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How does a car insurance company determine the value of a car?

An insurance company determines the monetary value of a car by means of inspection, during which it rates its conditions, factors in its aftermarket options, and uses an appraiser. When you file a claim after an accident, the insurance provider will send an adjustor to your home or workplace so he or she can determine if the car should be totaled or if it is salvageable. After the claim is filed and the insurance adjustor has visited you, the insurance company may render a decision to scrap the vehicle. This is referred to as totaling the vehicle. A typical measurement of a car's condition is how widespread the damage is to the body. If it exceeds sixty to seventy five percent of the car's value, the car is generally considered to be a total loss.

After the adjustor has determined the fate of the car, the car is given a condition rating. A condition rating, simply defined, rates the existing condition of the vehicle. The amount of damages you ask for when you file a claim does not affect what your condition rating will be. The ratings your car can be given include below average, normal, above average, and pristine. Pristine is the highest rating your car can receive, and it is never assigned unless the vehicle was brand new. The parts of the car an adjustor considers when assigning a rating to a vehicle include the exterior body, the windshield, the engine and transmission. The interior condition of the vehicle is also taken into consideration. The aftermarket options that the adjustor will then consider next are not those of a traditional sense. They include the mileage on the car, the interior fabrics, the style of the transmission, and various accessories, such as cruise control or antilock brakes. This isn't items like a cold air intake or new rims.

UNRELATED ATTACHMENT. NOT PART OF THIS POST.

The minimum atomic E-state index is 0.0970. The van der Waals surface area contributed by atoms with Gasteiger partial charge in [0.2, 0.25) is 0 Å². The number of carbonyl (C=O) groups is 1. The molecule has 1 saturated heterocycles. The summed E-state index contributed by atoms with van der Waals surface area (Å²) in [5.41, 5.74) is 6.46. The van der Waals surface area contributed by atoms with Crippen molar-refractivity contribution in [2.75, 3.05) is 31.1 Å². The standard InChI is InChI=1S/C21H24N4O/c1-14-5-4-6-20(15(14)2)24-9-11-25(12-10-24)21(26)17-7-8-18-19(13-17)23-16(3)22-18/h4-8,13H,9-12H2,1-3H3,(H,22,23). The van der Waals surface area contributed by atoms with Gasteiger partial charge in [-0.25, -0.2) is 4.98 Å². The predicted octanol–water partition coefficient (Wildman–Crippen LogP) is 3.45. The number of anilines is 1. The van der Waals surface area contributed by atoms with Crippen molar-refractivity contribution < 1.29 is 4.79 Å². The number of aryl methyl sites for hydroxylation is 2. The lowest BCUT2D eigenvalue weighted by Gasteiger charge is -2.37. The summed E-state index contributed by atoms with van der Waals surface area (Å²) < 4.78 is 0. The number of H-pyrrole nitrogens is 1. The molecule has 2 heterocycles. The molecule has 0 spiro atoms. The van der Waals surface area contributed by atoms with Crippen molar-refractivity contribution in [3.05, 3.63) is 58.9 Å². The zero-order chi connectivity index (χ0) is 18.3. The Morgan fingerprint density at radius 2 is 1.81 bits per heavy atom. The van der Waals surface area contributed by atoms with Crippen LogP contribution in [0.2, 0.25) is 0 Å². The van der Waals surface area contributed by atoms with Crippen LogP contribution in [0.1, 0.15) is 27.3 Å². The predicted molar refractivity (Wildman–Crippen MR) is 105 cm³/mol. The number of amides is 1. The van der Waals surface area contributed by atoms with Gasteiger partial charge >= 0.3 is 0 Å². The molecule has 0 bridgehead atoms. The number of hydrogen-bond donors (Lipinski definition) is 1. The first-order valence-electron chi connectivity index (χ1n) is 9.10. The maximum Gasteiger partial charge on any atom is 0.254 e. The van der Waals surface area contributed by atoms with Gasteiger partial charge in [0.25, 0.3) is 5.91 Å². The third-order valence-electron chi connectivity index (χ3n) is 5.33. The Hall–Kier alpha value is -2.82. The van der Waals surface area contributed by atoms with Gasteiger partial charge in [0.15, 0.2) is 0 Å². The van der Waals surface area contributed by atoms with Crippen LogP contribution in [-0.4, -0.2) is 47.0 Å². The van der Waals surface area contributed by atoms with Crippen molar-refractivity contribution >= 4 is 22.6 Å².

After a condition rating has been bestowed upon the car by an insurance adjustor, the insurance company will contact a third party appraisal company to help determine the vehicle's value. The company will take the condition rating and aftermarket assessment into consideration when they weight your car's appraisal against other similar vehicles for sale in your location. Taking the average of three or four previously sold cars that are similar to your own, the company will then determine the car's market value. Aftermarket options, such as low mileage or a leather interior, will help to increase your car's value.

The appraisal company will then inform the insurance company of its determination about your car's value. The insurance company will subtract the cost of your deductible and the percentage of liability that you are responsible for from the monetary value the appraisal approved for the car. The insurance company will then offer you the remainder of the balance as a settlement. It may be beneficial to you to purchase GAP insurance. This form of coverage will pay for any remaining loan you may have on the vehicle after the insurance company has sent you your settlement.


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